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# Induction vs. deduction logic

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A way in which a human being can acquire knowledge is by reasoning through guided principles of validity; which is therefore through logic. This extends our understanding of our surroundings. Within logic there are two branches that lead to reasonable conclusions, these are: inductive and deductive logic. In the following paragraphs this two instruments will be described and exemplified in order to compare them as means to reach logic. Inductive logic is the form to achieve a conclusive and specific knowledge through general rules.

It is the urge of humans to construct patterns of observation through time. We all use simple induction all the time; for example. We assume that because the sun has risen every day it will rise tomorrow. Some are more complex; if house prices always raise then whatever I do they will still rise. In some cases there is no need for so many examples, if a teacher is boring the first weeks of schools I assume this teacher will be boring the whole year, and so on.

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However it can be argued that inductive logic is not a sensible way to reach knowledge because of the problems it presents. There are two main problems with inductive logic; the first is the classic example of the ‘black swan’ of concerning the European scientist studying European swans. After all studied swans have been white he draws the conclusion that ‘all swans are white’. Later on black swans are found in Australia and New Zeeland proving that the knowledge acquired through induction was wrong. It argues that there is no certainty that one can gather enough examples to reach a general conclusion. Similarly, through history there have been many ways in which inductive logic has been challenged; some clear examples are world war one, internet, September eleventh and these are all categorized as ‘black swans’ by Nassim Nicholas Taleb who argues that the fact that there has been a repetitive outcome doesn’t mean people shouldn’t prepare for the opposite one. The second problem can be explained with a rooster that has been well fed by a cook a whole year, so it draws the conclusion that it will always be well fed; however it has failed to realize that it is one day away from thanksgiving and the day after the cook kills the rooster instead of feeding it.

This example demonstrates how humans draw conclusions without enough examples, therefore another problem arises: how many examples do we need to form a completely truthful conclusion? On the other hand there is the opposite of Inductive logic: Deductive logic. It is the process by which a secure conclusion can be reached through one or more general statements that are otherwise called ‘premises’. It goes form general to specific. So if one is equal to two and two is equal to three then we know that one is equal to two. This way of reasoning is easily applied to our ordinary lives an example is: every day I leave to school at eight o’clock; I take fifteen minutes and get there on time, therefore if today I leave at eight o’clock I will get to school on time. Another example; all students that have high SAT scores do well in collage, a Laura had high SAT scores, she will do well in collage. Equivalently to Inductive reasoning deductive logic has limitations. The issue is that the premises are either drawn form observation or are merely assumptions. This means that the premises of a deductive argument may come from inductive reasoning, which automatically leads us to the previous problems encountered. It may however be that the deductive argument is not valid rather than false, for example cats are mammals, cats can be pets, hence, all mammals can be pets.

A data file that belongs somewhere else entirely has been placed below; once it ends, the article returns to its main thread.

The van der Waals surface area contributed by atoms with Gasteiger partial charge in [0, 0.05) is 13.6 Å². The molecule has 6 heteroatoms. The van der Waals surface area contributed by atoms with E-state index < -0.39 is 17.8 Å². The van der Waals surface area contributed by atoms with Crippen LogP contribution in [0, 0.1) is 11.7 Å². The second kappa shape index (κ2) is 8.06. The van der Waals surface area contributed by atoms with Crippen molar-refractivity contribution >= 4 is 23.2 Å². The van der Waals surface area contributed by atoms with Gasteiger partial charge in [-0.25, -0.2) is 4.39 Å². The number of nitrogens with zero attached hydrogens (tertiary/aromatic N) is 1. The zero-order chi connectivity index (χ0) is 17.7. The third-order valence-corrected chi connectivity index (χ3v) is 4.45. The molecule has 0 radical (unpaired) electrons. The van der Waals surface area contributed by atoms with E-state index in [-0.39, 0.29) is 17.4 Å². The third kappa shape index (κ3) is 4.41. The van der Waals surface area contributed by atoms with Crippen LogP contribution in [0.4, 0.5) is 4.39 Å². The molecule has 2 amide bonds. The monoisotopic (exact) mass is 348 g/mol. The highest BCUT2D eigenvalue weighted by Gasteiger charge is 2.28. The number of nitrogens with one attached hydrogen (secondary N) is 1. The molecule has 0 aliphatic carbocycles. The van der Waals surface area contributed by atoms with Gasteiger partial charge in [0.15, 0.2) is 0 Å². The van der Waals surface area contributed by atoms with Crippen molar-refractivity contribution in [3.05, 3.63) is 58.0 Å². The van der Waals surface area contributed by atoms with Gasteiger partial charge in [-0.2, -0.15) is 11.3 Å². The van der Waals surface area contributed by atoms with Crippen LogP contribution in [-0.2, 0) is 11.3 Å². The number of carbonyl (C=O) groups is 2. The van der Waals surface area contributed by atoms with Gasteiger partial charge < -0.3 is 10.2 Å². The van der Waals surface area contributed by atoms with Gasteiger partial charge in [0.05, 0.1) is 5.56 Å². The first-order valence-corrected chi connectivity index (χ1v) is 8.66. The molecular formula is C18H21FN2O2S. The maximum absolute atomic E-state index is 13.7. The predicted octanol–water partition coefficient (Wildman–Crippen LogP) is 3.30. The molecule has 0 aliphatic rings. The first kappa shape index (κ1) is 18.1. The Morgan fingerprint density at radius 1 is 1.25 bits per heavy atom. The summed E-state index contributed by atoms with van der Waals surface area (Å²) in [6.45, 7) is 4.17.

The problem with this argument is that there may be other mammals that are not cats and cannot be pets. But if we assume the argument we are dealing with is valid we still have to consider that the conclusion of a deductive argument can only be proved right if the premises are also proven right. In conclusion induction is generally a prediction of what will occur based on examples of the past while deduction is a way to proof the present or past truth based on the truth previously tested. I believe that deductive logic is more effective because if the premises are completely true then we are certain of a truthful conclusion, while inductive logic always presents doubt because of a the uncertainty of a complete set of examples. However it is still of great importance to mention how the reliability of induction is lead by much more tangible examples while deduction may be constructed with abstract ideas. Moreover either one of them have to be based, to some extent, on faith which makes them less reliable but also goes to show how even rational logic leans on faith to reach knowledge.

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